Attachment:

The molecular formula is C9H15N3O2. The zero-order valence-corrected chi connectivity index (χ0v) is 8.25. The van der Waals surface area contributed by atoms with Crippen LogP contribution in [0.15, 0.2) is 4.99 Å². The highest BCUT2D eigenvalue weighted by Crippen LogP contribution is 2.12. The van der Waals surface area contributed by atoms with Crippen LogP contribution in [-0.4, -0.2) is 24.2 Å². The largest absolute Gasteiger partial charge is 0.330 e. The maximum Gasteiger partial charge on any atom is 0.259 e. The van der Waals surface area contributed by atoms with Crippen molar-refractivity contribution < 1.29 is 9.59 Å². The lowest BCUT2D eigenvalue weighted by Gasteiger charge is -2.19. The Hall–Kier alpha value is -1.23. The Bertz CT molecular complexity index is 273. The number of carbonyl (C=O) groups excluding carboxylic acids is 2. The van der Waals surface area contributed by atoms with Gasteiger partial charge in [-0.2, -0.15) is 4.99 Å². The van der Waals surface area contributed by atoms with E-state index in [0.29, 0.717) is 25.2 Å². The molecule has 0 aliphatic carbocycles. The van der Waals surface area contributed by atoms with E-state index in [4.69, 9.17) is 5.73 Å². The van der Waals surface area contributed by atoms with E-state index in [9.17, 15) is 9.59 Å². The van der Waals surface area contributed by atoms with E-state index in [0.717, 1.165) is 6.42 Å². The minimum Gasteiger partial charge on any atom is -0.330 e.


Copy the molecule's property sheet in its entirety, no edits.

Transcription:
The molecular formula is C9H15N3O2. The zero-order valence-corrected chi connectivity index (χ0v) is 8.25. The van der Waals surface area contributed by atoms with Crippen LogP contribution in [0.15, 0.2) is 4.99 Å². The highest BCUT2D eigenvalue weighted by Crippen LogP contribution is 2.12. The van der Waals surface area contributed by atoms with Crippen LogP contribution in [-0.4, -0.2) is 24.2 Å². The largest absolute Gasteiger partial charge is 0.330 e. The maximum Gasteiger partial charge on any atom is 0.259 e. The van der Waals surface area contributed by atoms with Crippen molar-refractivity contribution < 1.29 is 9.59 Å². The lowest BCUT2D eigenvalue weighted by Gasteiger charge is -2.19. The Hall–Kier alpha value is -1.23. The Bertz CT molecular complexity index is 273. The number of carbonyl (C=O) groups excluding carboxylic acids is 2. The van der Waals surface area contributed by atoms with Gasteiger partial charge in [-0.2, -0.15) is 4.99 Å². The van der Waals surface area contributed by atoms with E-state index in [0.29, 0.717) is 25.2 Å². The molecule has 0 aliphatic carbocycles. The van der Waals surface area contributed by atoms with E-state index in [4.69, 9.17) is 5.73 Å². The van der Waals surface area contributed by atoms with E-state index in [9.17, 15) is 9.59 Å². The van der Waals surface area contributed by atoms with E-state index in [0.717, 1.165) is 6.42 Å². The minimum Gasteiger partial charge on any atom is -0.330 e.